Very seldom do we have the opportunity to add to our 18th-century periodicals. Many are already on our shelves, the Library Company having acquired them when they were first issued. The titles not on our shelves are notably scarce today. Thus, we were particularly pleased to get nine issues of this very short-lived London periodical for women, which we purchased through the Davida Deutsch Fund for acquisitions in early women’s history in honor of Lisa Baskin. Some of the articles in these issues of the The Royal Female Magazine, or, The Ladies General Repository of Pleasure and Improvement suggest that the editor, Robert Lloyd working under the pseudonym “Charles Honeycombe, Esq.,” believed his readers would be interested in things American. One issue, for example, has a hand-colored map entitled “The World According to the Latest Discoveries,” which prominently depicts Baffin Bay with no hint of a Northwest Passage across North America.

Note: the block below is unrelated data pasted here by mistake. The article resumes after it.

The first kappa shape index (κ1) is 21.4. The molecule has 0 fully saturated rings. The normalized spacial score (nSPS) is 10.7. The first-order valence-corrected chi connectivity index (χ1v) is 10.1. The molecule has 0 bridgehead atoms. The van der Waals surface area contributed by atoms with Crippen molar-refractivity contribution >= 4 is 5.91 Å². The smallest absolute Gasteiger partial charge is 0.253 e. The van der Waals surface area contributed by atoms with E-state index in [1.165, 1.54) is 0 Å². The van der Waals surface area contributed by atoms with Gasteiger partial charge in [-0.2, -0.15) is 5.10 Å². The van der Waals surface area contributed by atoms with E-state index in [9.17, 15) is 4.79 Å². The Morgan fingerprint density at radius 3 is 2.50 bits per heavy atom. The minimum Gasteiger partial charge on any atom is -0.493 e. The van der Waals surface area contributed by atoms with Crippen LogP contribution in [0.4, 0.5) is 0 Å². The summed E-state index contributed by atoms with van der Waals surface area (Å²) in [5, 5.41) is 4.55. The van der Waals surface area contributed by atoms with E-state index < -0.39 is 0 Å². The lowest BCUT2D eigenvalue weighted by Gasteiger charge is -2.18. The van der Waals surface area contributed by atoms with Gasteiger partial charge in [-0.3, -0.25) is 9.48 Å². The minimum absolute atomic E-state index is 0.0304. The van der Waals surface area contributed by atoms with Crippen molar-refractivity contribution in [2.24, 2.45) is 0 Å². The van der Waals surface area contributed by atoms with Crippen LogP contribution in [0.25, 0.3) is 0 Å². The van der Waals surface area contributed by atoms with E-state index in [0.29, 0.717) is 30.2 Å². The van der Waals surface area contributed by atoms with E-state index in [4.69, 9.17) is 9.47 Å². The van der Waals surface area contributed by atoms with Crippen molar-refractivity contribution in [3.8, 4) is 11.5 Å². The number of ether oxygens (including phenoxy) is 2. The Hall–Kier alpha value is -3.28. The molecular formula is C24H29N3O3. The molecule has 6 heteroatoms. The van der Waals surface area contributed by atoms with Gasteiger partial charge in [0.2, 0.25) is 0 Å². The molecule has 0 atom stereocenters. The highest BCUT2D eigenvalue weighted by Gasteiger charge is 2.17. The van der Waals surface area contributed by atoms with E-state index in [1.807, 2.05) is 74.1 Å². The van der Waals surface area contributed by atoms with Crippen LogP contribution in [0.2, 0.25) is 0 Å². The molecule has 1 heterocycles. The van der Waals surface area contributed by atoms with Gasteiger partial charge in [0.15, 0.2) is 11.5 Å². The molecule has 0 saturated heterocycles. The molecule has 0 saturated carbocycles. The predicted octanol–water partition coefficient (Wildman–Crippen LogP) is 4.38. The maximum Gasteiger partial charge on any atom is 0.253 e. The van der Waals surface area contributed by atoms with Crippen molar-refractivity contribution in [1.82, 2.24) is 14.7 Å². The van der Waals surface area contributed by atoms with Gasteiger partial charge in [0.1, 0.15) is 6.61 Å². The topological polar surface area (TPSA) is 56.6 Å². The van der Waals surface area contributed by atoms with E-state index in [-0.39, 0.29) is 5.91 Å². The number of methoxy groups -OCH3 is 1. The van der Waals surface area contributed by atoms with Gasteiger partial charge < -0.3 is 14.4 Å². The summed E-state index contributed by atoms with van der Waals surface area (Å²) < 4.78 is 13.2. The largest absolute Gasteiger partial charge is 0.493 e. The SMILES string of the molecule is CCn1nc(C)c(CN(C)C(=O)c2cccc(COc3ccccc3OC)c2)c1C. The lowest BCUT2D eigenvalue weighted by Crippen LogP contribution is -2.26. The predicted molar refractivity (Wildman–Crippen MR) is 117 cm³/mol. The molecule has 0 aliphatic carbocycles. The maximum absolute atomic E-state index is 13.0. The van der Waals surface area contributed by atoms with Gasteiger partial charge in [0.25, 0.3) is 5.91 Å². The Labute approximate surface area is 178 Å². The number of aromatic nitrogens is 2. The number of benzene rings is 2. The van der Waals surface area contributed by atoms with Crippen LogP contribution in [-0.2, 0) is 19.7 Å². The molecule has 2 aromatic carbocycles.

As shown here, in the May 1760 issue, Lloyd included an invented fantasy entitled “An Indian Gazette,” which presents a text in pictographs, supposedly by American Indians, together with a “translation.” The accompanying article compares the pictographs to Egyptian hieroglyphics. Our good friend David Szewczyk suggests that this text is actually a mishmash of elements combining Mexican and European sources. By this date, North American Indians were largely using the roman alphabet for both English and native languages. The editor of The Royal Female Magazine likely expected this curious type of proto-literacy to appeal to his readers. He published it with a claim of absolute authenticity, which, one suspects, may have tipped dubious readers off that it was fraudulent. As indeed it was.